Mercedes Kerr is impressive. In 2019, she became president of a senior living organization – Belmont Village – after being the business development lead at Welltower, Inc., for more than a decade, and has served on boards dedicated to setting policy and standards for seniors housing and care.
Born in Mexico, Kerr completed her undergraduate degree with honors from the Universidad Autonoma de Guadalajara and later earned a Master of Real Estate Development degree from the University of Southern California.
She has been on the fast track to success over her career but has also taken the proverbial off -ramp to take time to raise her then young children.
Kerr’s path is her own. She owns it. And, she wants other females in the senior living profession, and those from diverse backgrounds, to own their own stories as well.
She shared her thoughts on what her story could do to enlighten other potential women leaders at a recent Argentum Women in Leadership Zoom call, noting first and foremost the personality traits she possesses that helped her ascend in a business world still dominated by men.
Women Everywhere, but Not in C-Suite
First, though, Kerr wants to look at the numbers when it comes to females in the workforce. Her rise actually comes at a time of an improving environment for women in leadership by some measurements among Fortune 500 performers. Citing her own research, she said in 2021 some 30% of board seats in the largest companies in the country were held by women, up from 26.5% the year prior. But, still, in 2022, only 8% of the Fortune 500 had women as CEO’s.
“Now, in looking at the top 150 senior housing companies as published every year by Argentum, in 2022 only 28 women were CEO’s, around 19%,” Kerr said. In a profession where 80% of the workers are female, less than 20% make it to the top.
Why? She said the most compelling evidence she has is that even though some progress has been made, the fundamentals have not changed. “The biggest problem is the broken middle rung,” Kerr says. By this she means that men on average get promoted faster and like a horse race are out of the gate that is their career faster than a woman.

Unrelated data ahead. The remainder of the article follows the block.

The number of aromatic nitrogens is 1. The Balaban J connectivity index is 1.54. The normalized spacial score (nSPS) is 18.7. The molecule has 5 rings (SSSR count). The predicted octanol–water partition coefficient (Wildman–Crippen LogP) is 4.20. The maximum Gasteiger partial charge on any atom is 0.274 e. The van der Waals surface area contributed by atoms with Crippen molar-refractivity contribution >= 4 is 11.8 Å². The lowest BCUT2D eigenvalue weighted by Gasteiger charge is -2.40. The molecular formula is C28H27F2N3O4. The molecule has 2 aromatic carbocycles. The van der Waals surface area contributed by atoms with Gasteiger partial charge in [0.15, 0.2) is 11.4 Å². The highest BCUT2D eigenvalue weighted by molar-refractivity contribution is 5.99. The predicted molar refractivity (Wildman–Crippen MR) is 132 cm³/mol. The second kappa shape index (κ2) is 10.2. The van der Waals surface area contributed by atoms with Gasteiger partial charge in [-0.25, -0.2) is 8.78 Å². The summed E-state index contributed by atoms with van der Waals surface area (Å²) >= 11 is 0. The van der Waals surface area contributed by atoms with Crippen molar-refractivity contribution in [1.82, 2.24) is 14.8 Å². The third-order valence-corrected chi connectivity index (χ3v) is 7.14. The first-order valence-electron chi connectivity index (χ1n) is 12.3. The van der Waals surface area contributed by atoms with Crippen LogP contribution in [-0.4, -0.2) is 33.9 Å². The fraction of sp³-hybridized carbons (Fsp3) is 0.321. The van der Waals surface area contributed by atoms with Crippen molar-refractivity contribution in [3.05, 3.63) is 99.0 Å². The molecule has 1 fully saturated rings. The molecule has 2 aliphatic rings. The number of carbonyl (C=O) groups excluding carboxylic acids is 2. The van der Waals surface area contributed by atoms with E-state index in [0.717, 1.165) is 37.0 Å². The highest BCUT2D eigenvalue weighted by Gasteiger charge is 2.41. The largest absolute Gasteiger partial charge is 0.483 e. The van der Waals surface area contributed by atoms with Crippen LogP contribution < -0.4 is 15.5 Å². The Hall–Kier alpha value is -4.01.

For every 100 men promoted from the position they entered a company in senior living, only 87 women are promoted. “That progression in the early years of a professional career makes all the difference. The more likely you get promoted early, the more likely you are a candidate for further growth if you start that way,” Kerr said.
The Difference-Making Traits
Bringing it back to her story, she says despite the statistics pointing to the challenges of rising high in the executive track, the way she overcame barriers came from who she is as a person.
In terms of personality traits, the first thing in Kerr’s favor started with her overarching goal to help people. “I have some sort of deep desire to change the world around me. This sounds a little silly to say it out loud, but I always had this sense,” she said.
The biggest currency to getting this change accomplished is straight from the musical Hamilton, where the lead character only wants to be at the table where decisions are made, to be in the room where it happens.
Once at the table, it is key for other women in the profession to use their voices to be heard. Oftentimes, she noted, she was the only female and certainly the only female of Mexican descent in the room, providing the very diversity of opinion and background that has traditionally been lacking in corporate senior living and in corporate America in general.
“I found myself saying this idea or other sounds very common sense to me, but it did not sound that way to the rest of the room. As a woman, I offer a different perspective, and I am also from Mexico. This experience, growing up in Mexico, and my willingness to share often turned to my favor,” she said.
Another trait Kerr sees as helping her is the ability to be agile. By this she pointed to the positive aspects of being able to move quickly and easily through the business by being open to evolving.
“This ties into not sweating the small stuff and be able to contribute…and have a willingness to fail. If it isn’t right, learn along the way,” she said. This may bring embarrassment at times, but don’t dwell in the moment, there will be other moments to shine.
“Experiences can be very rich to add to a conversation,” Kerr said.